About My Figurative Oil Paintings
Somewhere on a bridge at The Getty Center or on a hotel balcony in Paris, you’ll find Warren Keating with his video camera, capturing footage of unsuspecting figures walking below. Later, In a studio in Encino, you can find him pouring through frame after frame of video footage to digitize a still frame that shows the perfect moment of weight shift, swing of the arm or tilt of the head that tells volumes about each subject, which he feverishly paints, covering large canvases with thick swashes of paint depicting an overhead view of a person in transit.
A native of New Orleans and graduate of Otis Parsons, his work now reflects the culmination of 25 years of painting both the figure and the landscape. His first solo show at the Desmond Gallery in Los Angeles in 1995 was followed by numerous solo shows of his paintings in the U.S. and Mexico, including a special exhibit sponsored by the governor. Now, his work is sold directly to a variety of collectors in the U.S., Canada and Europe.
Keating’s latest series, Overview, which combines video and paint, was selected as an LA Times Calendar pick and won awards at juried exhibits at Long Beach Arts and recently at the Visual Arts Society of Texas, Dallas. An interview with Keating about this series was featured on CNN. The paintings are currently available from JoAnne Artman Gallery, Laguna Beach.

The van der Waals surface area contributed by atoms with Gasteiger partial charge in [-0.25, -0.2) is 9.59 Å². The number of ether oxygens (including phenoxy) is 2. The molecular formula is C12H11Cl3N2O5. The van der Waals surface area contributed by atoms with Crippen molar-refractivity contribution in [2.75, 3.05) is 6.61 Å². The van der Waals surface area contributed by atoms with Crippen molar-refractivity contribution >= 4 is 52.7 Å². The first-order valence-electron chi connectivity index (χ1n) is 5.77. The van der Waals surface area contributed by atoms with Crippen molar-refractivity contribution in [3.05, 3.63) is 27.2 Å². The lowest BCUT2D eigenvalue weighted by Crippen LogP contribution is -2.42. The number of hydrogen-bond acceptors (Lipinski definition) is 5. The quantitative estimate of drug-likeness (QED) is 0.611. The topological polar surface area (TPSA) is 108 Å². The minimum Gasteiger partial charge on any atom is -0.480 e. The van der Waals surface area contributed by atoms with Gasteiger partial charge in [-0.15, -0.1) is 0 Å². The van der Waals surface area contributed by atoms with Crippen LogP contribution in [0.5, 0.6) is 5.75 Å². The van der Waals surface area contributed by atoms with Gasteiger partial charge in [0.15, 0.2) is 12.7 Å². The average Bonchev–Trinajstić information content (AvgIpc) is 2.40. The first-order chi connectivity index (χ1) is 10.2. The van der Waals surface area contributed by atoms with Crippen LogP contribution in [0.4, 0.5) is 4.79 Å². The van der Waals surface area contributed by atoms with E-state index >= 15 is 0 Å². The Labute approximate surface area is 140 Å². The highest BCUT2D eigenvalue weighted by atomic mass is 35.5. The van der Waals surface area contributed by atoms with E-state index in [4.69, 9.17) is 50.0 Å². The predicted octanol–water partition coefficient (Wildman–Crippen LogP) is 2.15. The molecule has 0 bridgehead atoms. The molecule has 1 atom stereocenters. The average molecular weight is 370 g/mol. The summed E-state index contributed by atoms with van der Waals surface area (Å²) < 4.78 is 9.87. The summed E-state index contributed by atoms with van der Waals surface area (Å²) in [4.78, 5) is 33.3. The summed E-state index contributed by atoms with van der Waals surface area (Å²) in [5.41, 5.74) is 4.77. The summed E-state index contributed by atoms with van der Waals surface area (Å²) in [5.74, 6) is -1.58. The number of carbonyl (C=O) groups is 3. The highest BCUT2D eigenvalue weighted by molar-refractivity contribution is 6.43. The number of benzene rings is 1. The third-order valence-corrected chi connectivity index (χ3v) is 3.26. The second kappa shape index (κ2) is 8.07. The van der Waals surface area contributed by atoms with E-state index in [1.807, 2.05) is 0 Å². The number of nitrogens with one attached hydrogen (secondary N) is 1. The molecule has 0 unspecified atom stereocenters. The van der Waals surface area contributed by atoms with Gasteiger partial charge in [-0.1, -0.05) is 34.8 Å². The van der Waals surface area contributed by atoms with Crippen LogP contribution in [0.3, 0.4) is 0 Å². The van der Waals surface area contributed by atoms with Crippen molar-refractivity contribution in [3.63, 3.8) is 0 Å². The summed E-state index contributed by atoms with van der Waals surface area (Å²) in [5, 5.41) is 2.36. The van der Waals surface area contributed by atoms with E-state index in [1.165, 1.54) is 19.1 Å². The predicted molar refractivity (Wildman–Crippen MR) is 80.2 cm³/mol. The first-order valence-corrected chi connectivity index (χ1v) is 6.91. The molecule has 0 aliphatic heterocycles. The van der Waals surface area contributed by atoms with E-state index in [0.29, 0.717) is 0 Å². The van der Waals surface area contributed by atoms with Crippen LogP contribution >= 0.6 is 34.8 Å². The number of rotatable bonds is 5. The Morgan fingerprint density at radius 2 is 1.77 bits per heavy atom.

My latest paintings from the Overview series are the result of collecting video of unwitting subjects from balconies, rooftops and bridges, digitizing them on computer and painting them on canvas in a style that can be best described as Pixelated Impressionism. Merging elements that artists have explored throughout the 20th Century: abstract naturalism, expressive realism, narrative painting, with 21st Century technology; digitized video, satellite surveillance and internet voyeurism, these paintings depict organic shapes of foreshortened figures forming dynamic relationships with their urban environments. Drawing from my childhood experience with a disease that left me unable to walk for several years, I obsessively combine video and paint to create overhead views of walking people captured on canvas, stop-action, mid-step in thick paint. I painstakingly select the exact frame of video that tells the story of each character and render the digital nature of each image in a painterly style depicting a privileged view of a private moment.
The motion of these subjects is realized in thick paint as video scan lines and pixel artifacts creating a style of mark making that has never been seen before.